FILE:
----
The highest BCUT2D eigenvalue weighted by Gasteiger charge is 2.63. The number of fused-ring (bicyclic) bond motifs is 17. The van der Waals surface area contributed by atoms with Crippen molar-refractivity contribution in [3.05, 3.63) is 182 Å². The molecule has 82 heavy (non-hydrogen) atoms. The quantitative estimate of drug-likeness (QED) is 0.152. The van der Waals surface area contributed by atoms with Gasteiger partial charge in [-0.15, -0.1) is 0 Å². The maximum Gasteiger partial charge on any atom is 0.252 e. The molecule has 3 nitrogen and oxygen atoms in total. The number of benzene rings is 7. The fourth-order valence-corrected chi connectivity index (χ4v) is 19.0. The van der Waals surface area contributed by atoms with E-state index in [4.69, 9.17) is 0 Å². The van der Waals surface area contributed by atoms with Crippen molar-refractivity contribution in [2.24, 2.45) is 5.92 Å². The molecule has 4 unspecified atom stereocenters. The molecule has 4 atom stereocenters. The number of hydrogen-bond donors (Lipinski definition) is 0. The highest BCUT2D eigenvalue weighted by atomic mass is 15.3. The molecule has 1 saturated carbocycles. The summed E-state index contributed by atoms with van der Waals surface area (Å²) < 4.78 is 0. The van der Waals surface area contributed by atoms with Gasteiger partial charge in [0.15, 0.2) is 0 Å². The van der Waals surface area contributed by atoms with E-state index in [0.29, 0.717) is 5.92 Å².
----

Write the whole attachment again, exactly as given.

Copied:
The highest BCUT2D eigenvalue weighted by Gasteiger charge is 2.63. The number of fused-ring (bicyclic) bond motifs is 17. The van der Waals surface area contributed by atoms with Crippen molar-refractivity contribution in [3.05, 3.63) is 182 Å². The molecule has 82 heavy (non-hydrogen) atoms. The quantitative estimate of drug-likeness (QED) is 0.152. The van der Waals surface area contributed by atoms with Gasteiger partial charge in [-0.15, -0.1) is 0 Å². The maximum Gasteiger partial charge on any atom is 0.252 e. The molecule has 3 nitrogen and oxygen atoms in total. The number of benzene rings is 7. The fourth-order valence-corrected chi connectivity index (χ4v) is 19.0. The van der Waals surface area contributed by atoms with E-state index in [4.69, 9.17) is 0 Å². The van der Waals surface area contributed by atoms with Crippen molar-refractivity contribution in [2.24, 2.45) is 5.92 Å². The molecule has 4 unspecified atom stereocenters. The molecule has 4 atom stereocenters. The number of hydrogen-bond donors (Lipinski definition) is 0. The highest BCUT2D eigenvalue weighted by atomic mass is 15.3. The molecule has 1 saturated carbocycles. The summed E-state index contributed by atoms with van der Waals surface area (Å²) < 4.78 is 0. The van der Waals surface area contributed by atoms with Gasteiger partial charge in [0.15, 0.2) is 0 Å². The van der Waals surface area contributed by atoms with E-state index in [0.29, 0.717) is 5.92 Å².